The persistent cold pattern that has covered much of Canada during the past few weeks is showing some signs of breaking down a bit. Temperatures are now moving into a pattern of variable if not highly variable readings as arctic air and Pacific air start to play tag across the region.
The reasons behind these changes are tied to a weakening of the polar vortex that has been across west-central Canada during recent weeks a shift of this feature to northeastern Canada. The strong ridge across the eastern Pacific northward to Alaska has also de-amplified to the west coast of Canada which allows for a better chance of some Pacific air making it into western Canada for brief periods.
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When a milder day occurs don't get used to it because in a pattern like this above freezing temperatures one day can be followed by readings below -20C the next. Precipitation prospects for a pattern such as this are generally light with the greatest chances coming behind arctic fronts when upslope winds have a better chance of developing.
The best chance of mild weather at times will be across Alberta during the next week or two while Manitoba might be the region seeing more dominant arctic cold.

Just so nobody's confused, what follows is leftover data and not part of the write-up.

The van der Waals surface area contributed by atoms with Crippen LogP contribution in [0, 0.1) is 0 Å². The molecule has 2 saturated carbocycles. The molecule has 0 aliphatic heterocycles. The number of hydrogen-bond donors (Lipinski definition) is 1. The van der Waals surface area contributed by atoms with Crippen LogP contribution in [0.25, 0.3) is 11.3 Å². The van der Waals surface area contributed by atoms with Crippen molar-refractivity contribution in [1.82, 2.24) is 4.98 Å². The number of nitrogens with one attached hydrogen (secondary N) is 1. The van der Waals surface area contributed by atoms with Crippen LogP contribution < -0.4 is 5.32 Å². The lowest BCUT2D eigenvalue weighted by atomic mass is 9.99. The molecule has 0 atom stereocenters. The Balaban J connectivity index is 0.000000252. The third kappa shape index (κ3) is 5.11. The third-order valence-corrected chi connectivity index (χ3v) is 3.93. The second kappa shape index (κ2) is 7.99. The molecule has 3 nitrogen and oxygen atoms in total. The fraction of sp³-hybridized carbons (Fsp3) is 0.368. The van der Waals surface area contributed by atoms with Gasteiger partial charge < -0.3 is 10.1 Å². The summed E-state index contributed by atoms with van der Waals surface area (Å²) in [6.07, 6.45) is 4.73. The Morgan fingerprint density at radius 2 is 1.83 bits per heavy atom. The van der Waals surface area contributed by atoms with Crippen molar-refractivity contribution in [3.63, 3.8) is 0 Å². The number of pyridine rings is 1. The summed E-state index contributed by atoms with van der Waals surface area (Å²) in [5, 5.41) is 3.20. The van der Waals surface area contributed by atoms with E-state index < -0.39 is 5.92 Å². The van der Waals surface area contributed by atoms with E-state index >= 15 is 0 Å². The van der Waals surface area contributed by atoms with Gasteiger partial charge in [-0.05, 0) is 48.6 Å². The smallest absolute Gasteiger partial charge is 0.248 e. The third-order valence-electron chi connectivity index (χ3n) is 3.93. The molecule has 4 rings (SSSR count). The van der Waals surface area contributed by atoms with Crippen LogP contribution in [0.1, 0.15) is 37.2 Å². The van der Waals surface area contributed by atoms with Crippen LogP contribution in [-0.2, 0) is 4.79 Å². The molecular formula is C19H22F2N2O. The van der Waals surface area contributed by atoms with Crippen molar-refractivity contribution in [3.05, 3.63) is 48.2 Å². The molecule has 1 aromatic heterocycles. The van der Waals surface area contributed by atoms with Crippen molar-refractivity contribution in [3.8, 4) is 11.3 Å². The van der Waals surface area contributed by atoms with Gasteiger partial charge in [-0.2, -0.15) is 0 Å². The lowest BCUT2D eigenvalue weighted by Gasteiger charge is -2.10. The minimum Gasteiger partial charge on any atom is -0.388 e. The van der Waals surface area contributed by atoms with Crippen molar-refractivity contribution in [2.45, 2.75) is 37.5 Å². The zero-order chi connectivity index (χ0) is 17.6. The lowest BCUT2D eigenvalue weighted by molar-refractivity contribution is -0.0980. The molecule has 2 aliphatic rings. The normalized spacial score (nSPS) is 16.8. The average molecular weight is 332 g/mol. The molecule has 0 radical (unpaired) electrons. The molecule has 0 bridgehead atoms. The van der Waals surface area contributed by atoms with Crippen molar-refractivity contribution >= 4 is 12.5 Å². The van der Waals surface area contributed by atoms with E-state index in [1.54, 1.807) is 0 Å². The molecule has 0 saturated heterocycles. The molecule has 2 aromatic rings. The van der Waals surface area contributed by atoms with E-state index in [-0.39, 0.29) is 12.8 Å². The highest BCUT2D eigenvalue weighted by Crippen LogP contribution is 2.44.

Some of the computer model output is showing a January featuring milder than normal for a large portion of central and western Canada. Confidence is this pattern is low since the overall ridge/trough pattern across North America has not changed much recently. It will take only a little strengthening of the polar vortex and ridge to again bring more persistent cold to the Prairies during the next few weeks. Only time will tell if bitter cold returns for January or if chinnook winds take the bite out of the arctic cold.
Doug Webster can be reached at firstname.lastname@example.org
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